D: So where do you wanna go from here? I mean, now you’ve been on national news. And so in that regard, you might be at this moment, the most recognisable queen from Copenhagen? So where do you, where do you want to go from here?
DD: I hope that there are great things happening for me in the near future. I am actually planning on doing a national tour in Denmark with these kids shows because I know that a lot of people from around the country have texted me and told me that they would love if I got to their city, so that’s a first. And then I actually want to do more television, but not in this way. But like ask myself, I would love to host a TV show in Denmark, because I see drag going there – as being like mainstream hostesses of national TV shows. And honestly, just keep thriving and keep on doing what I do. I have a lot of shows in Copenhagen, I love. It I love every opportunity I get and I just wanna go out and perform honestly.
D: Awesome! I would be remiss if I didn’t ask you if you could talk a little bit about Queens Brunch and kind of where that sat in your drag evolution.
DD: I mean, it was really my first big opportunity, I would say when Stephane texted us telling us that he was going to fly us into Vienna from Copenhagen, that was the first time I really felt like, oh my god, I’m kind of a star now. I’m being flewn into another country.
D: You were flewn out, your flewn out is the correct term of it, yeah.
DD: Flewn out. OK. Oh my god, what did I say? What does that mean?
D: You got flewed out.
DD: I got flewed out! I guess that let’s just keep it there. And yeah, it was fun. And it was like also the hardest. First time I felt like, OK, drag is an actual job because I had like 2 brunches in a row, I was in drag for like 5 or 6 hours and we were entertaining a lot of people. And it was just, it was just really fun. And that was at the start, at the beginning of my career I was here. I’d only been doing drag for like 9 months back then.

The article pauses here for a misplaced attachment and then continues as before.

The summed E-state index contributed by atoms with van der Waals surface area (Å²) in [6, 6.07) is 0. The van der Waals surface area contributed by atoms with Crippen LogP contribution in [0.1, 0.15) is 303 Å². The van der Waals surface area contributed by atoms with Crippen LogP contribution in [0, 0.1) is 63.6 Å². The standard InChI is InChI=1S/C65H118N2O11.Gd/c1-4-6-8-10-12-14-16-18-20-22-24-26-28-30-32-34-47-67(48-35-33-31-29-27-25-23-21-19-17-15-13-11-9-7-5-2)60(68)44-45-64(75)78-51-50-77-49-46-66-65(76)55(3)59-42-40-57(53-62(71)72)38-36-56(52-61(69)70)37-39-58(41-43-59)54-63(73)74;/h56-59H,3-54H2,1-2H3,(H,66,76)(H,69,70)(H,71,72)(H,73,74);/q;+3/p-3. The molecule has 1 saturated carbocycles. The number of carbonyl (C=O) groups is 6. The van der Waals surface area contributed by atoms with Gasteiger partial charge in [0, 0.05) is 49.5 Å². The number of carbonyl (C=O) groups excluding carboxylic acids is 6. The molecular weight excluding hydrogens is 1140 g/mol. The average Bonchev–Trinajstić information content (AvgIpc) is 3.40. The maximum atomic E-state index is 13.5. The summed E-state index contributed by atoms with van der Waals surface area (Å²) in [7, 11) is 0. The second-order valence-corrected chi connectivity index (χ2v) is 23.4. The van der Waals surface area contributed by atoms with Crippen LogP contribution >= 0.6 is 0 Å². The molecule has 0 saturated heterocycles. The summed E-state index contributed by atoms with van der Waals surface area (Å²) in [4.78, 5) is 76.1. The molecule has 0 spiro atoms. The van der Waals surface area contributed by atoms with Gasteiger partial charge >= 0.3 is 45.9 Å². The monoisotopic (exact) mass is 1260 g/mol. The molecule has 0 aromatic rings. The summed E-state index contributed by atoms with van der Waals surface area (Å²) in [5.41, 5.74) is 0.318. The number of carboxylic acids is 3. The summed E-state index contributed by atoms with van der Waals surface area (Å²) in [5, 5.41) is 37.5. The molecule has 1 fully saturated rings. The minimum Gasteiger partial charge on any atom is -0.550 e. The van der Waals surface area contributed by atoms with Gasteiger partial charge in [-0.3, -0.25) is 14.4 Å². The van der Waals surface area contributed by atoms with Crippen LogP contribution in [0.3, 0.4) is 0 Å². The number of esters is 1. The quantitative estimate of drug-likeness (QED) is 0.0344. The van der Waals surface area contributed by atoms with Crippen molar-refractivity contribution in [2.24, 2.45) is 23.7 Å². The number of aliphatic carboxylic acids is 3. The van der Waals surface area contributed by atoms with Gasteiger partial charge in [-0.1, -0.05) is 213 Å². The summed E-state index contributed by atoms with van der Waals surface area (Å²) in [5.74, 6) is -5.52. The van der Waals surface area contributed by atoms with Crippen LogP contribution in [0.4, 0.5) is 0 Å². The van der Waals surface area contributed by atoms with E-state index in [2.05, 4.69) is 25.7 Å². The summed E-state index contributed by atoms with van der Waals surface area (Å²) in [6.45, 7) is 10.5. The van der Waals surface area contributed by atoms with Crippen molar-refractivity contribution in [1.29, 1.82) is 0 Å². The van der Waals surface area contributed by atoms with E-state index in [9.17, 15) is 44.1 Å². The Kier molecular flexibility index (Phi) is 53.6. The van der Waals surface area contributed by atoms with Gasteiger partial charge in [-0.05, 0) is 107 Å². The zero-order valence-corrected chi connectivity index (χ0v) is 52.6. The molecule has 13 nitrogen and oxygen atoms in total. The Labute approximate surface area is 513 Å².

D: I know you were a baby.
DD: I was a baby back then.
D: Just out of high school, you were.
DD: Yeah. No, but true. Yeah, I was. Yeah, and yeah, it was a really, really amazing experience. And now I’m back for the third time and it’s it gets better every time I must say. But it’s amazing that we have this place here where you just give opportunities to so many performers from around Europe, around the world even.
D: Tell us how we can find you online and figure out where to, you know, come see one of these shows in Copenhagen.
DD: If you’re, if you go to Copenhagen, you’re definitely gonna see a show with me because I literally have shows every week. You can find me on Instagram – my name is @theDianaDiamond. Diana Diamond was taken, unfortunately, but it’s the same on TikTok, @theDianaDiamond and I feel like Facebook you can just put Diana Diamond, but I’m mostly active on Instagram.
D: Mostly on Instagram. Thank you so much.
DD: Thank you for having me.